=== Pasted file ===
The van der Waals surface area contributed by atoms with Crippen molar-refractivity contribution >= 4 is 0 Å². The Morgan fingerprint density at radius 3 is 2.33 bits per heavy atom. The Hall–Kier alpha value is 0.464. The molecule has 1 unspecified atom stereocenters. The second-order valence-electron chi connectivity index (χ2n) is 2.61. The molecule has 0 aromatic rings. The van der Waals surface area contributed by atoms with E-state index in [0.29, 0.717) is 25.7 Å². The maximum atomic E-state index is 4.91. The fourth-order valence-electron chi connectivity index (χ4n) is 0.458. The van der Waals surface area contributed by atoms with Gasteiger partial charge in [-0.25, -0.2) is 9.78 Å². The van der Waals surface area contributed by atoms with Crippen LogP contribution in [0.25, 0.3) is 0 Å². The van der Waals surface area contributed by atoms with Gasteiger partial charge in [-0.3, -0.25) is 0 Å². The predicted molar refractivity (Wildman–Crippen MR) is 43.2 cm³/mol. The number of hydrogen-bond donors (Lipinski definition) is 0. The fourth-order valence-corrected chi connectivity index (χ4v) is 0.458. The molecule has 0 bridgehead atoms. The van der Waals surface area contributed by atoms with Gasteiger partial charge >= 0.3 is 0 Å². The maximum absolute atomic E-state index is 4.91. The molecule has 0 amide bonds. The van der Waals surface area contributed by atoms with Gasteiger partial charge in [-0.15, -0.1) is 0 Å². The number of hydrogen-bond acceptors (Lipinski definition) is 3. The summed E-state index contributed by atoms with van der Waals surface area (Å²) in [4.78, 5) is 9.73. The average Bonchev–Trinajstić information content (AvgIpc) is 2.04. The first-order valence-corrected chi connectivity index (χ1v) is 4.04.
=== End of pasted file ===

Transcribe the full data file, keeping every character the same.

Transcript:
The van der Waals surface area contributed by atoms with Crippen molar-refractivity contribution >= 4 is 0 Å². The Morgan fingerprint density at radius 3 is 2.33 bits per heavy atom. The Hall–Kier alpha value is 0.464. The molecule has 1 unspecified atom stereocenters. The second-order valence-electron chi connectivity index (χ2n) is 2.61. The molecule has 0 aromatic rings. The van der Waals surface area contributed by atoms with E-state index in [0.29, 0.717) is 25.7 Å². The maximum atomic E-state index is 4.91. The fourth-order valence-electron chi connectivity index (χ4n) is 0.458. The van der Waals surface area contributed by atoms with Gasteiger partial charge in [-0.25, -0.2) is 9.78 Å². The van der Waals surface area contributed by atoms with Crippen LogP contribution in [0.25, 0.3) is 0 Å². The van der Waals surface area contributed by atoms with Gasteiger partial charge in [-0.3, -0.25) is 0 Å². The predicted molar refractivity (Wildman–Crippen MR) is 43.2 cm³/mol. The number of hydrogen-bond donors (Lipinski definition) is 0. The fourth-order valence-corrected chi connectivity index (χ4v) is 0.458. The molecule has 0 bridgehead atoms. The van der Waals surface area contributed by atoms with Gasteiger partial charge >= 0.3 is 0 Å². The maximum absolute atomic E-state index is 4.91. The molecule has 0 amide bonds. The van der Waals surface area contributed by atoms with Gasteiger partial charge in [-0.15, -0.1) is 0 Å². The number of hydrogen-bond acceptors (Lipinski definition) is 3. The summed E-state index contributed by atoms with van der Waals surface area (Å²) in [4.78, 5) is 9.73. The average Bonchev–Trinajstić information content (AvgIpc) is 2.04. The first-order valence-corrected chi connectivity index (χ1v) is 4.04.